Calcium content: 1 cup (cooked), 62 mg, 6.2% DV
It seems mom was onto something when she told you how important it was to eat your broccoli. This cruciferous vegetable is rich in calcium and a host of other good-for-you nutrients like vitamins A, C, and B6.14
Calcium content: 1 large, 74 mg, 7.4% DV
While this citrus fruit is best known for its rich vitamin C content, one large orange also provides 74 milligrams of calcium. Enjoy the fruit solo as a snack, or pair some slices with spinach, slivered almonds, grilled chicken, shallots, and a ginger dressing to create an Asian-style salad.13
Calcium content: 1 oz, 23 nuts, 76 mg, 7.6% DV
Research shows that eating almonds before heading to the gym can help the body burn more fat and carbs during workouts. The small but mighty nut is also a potent source of satiating protein and fiber and packed with monounsaturated fats that help lower bad cholesterol levels when eaten in moderation. Eat them solo as an easy on-the-go snack, or pair with some 80% cacao dark chocolate (we like Green & Black’s Organic 85% Cacao Bar) and berries as a not-so-sinful dessert. They also make a great addition to yogurt parfaits and overnight oats. Oh, and did we also mention they’re some of the best calcium rich foods?
Calcium content: 3 oz (about 10 small), 78 mg, 7.8% DV
Work toward your daily calcium needs (while getting in a hefty dose of low-fat protein) with the help of clams.
Calcium content: 1 cup, 98 mg, 9.8% DV
Anyone who has ever gone out for sushi has likely munched on the boiled soybean appetizer edamame. This dish is a good source of calcium, fiber, and muscle-building protein, in addition to calcium.
Calcium content: 1 NLEA serving (85 grams, steamed), 100 mg, 10% DV
About 85 grams of broccoli rabe steamed has a whopping 100 milligrams of bone-protecting calcium, and it’s a good source of immune-boosting vitamin C, too. Add the veggie to your diet to stay strong and healthy. We like to sauté it with olive oil and garlic and top it off with a dusting of Parmesan cheese.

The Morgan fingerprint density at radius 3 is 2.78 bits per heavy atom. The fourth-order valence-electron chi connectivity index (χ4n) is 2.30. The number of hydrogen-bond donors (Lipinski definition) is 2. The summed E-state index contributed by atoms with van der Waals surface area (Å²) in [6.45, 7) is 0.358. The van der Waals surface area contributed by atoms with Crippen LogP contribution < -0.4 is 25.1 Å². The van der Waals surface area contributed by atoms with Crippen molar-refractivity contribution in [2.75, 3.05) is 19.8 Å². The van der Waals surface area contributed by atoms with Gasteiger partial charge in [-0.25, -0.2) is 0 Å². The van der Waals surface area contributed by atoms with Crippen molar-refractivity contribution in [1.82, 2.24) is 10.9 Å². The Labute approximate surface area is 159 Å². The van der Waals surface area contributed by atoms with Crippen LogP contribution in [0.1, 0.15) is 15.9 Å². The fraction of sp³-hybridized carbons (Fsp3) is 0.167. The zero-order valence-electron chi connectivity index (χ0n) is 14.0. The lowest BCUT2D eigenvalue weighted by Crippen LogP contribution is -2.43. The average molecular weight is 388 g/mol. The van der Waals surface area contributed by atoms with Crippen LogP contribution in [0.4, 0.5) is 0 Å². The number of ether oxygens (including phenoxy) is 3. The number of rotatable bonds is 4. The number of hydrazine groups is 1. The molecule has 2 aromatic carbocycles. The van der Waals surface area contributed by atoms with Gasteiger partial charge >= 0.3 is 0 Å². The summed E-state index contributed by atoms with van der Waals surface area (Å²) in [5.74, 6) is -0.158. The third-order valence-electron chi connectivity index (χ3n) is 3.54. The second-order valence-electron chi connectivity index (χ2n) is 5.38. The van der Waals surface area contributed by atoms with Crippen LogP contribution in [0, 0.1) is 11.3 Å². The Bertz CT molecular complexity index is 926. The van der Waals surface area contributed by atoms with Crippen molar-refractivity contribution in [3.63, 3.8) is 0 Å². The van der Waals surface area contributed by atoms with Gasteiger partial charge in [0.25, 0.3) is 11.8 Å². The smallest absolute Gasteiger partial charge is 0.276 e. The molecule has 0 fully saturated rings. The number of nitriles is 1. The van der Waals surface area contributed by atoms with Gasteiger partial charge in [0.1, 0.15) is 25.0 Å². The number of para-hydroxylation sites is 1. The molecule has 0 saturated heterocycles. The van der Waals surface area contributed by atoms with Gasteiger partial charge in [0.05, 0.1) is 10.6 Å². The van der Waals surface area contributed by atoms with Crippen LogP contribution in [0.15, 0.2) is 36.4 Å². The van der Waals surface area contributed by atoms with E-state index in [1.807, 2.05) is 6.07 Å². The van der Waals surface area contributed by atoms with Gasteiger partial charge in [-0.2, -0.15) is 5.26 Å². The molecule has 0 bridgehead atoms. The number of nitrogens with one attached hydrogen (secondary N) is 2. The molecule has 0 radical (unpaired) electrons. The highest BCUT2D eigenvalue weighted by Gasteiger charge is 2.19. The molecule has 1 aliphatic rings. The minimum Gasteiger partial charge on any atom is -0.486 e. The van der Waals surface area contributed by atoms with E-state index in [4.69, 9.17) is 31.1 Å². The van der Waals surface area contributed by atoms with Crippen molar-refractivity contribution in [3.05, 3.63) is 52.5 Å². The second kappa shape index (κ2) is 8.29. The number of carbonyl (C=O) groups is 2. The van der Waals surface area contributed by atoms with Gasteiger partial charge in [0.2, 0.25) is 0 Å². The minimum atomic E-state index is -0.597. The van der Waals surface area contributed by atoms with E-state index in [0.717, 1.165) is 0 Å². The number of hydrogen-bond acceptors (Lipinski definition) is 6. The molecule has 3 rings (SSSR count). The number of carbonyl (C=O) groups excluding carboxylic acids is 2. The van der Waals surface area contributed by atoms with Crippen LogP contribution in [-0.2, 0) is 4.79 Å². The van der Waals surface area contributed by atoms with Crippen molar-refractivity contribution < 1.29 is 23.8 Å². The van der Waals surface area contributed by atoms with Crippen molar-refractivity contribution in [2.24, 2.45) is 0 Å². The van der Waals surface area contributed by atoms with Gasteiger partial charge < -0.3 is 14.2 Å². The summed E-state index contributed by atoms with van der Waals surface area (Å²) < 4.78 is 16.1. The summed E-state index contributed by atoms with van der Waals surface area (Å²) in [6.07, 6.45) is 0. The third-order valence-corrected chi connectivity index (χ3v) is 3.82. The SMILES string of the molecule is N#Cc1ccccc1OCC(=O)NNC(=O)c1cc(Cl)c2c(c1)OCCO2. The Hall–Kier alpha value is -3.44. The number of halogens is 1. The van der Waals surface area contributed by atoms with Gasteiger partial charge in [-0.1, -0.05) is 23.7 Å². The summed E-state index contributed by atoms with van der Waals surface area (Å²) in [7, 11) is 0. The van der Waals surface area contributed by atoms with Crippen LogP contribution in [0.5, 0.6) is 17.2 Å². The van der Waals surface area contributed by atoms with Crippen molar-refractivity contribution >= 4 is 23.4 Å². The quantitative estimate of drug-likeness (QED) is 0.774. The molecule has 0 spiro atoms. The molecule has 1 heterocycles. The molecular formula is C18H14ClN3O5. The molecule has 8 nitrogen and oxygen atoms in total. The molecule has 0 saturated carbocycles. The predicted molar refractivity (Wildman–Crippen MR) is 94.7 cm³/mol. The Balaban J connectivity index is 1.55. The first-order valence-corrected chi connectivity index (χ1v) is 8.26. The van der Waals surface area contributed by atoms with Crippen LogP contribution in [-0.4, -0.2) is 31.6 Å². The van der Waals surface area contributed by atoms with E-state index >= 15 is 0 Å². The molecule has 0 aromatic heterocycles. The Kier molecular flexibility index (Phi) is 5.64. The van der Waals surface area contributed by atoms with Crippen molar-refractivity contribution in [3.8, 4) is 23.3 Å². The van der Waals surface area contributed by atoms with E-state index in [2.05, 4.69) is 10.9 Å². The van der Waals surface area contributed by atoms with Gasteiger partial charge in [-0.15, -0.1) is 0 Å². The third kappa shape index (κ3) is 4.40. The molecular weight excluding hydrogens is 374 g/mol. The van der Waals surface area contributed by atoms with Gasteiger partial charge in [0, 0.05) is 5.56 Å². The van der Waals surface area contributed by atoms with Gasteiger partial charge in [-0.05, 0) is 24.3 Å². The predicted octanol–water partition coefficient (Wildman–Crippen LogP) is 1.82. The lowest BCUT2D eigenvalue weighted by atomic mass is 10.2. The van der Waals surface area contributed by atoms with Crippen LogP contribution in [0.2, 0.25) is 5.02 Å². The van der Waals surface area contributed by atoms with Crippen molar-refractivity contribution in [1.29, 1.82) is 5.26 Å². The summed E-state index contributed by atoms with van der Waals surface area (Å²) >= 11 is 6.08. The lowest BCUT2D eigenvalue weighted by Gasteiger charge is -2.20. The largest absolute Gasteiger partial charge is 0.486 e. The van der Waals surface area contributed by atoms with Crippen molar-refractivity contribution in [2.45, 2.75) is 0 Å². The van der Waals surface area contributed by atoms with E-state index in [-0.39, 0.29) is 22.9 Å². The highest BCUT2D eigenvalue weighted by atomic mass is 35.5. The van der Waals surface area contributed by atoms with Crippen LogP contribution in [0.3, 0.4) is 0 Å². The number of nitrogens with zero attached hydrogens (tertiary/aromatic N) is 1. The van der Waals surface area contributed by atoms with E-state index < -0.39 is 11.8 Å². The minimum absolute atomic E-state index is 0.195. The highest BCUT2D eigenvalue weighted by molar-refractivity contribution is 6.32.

If you haven’t heard of amaranth, it’s time to get familiar with it because it’s a high calcium food. One cup of this grain packs over 100 milligrams of the bone-supporting mineral. The grain is also rich in folate, a type of B-vitamin that helps to generate both healthy red and white blood cells in bone marrow and facilitate the conversion of carbohydrates into energy.
Calcium content: 1 cup (cooked), 126 mg, 12.6% DV
White beans serve up not only a healthy dose of belly-filling fiber, muscle-building protein, and bloat-busting potassium, but also a significant dose of calcium. Need another reason to add some to your plate? It’s also rich in resistant starch, a nutrient that increases metabolism and helps promote fat oxidation and prevents long-term fat accumulation.
Calcium content: 1 cup, 134 mg, 13.4% DV
Kelp, a variety of sea vegetable, is commonly found in Asian dishes. A cup of the greens serves up 134 milligrams of calcium, in addition to a hefty dose of fiber and iodine—a mineral that helps maintain thyroid health. If you like making homemade smoothies and juice, substitute kelp for kale to reap the benefits. Big fan of miso soup? Throw some kelp into the broth to up its nutritional value.
Calcium content: 1 oz, 179 mg, 17.9% DV
We all know chia seeds offer a generous amount of omega-3, but there doesn’t seem to be much hype about their calcium content. In just one ounce (a little more than 2 tablespoons), there are just about 180 milligrams of calcium, which is 18% of your recommended dietary allowance. Sprinkle a tablespoon or two into a bowl of oatmeal for an added boost of the mineral.
Calcium content: 1 cup, cooked 94 mg–268 mg, 9.4-26.8% DV
You likely already know that adding more greens to your plate is a healthy, low-calorie choice, but did you know that kale and collard greens can also help keep your bones strong? It’s true! To get the most of the mineral from these vegetables, you’ll want to consume them cooked—not raw for them to be considered high calcium foods. Take out your steamer or sauté up a batch with some seasoning for a quick side dish.
Calcium content: 1 can (3.75 ounces), canned in oil with bones, 351 mg, 35.1% DV
Although sardines aren’t many people’s favorite fish, they’re one of the best sources of dairy-free calcium out there—if you can stomach them. Look for varieties canned with the bones, which are soft and completely edible. The bones are where all the calcium comes from. To make things more flavorful, toss the fish into a bed of leafy greens with tomato, cucumber, olives, feta, and red wine vinegar. The combo makes for a tasty, Mediterranean-inspired dish. For a quick snack, top whole-grain crackers with two or three sardines and a squeeze of fresh lemon for added flavor.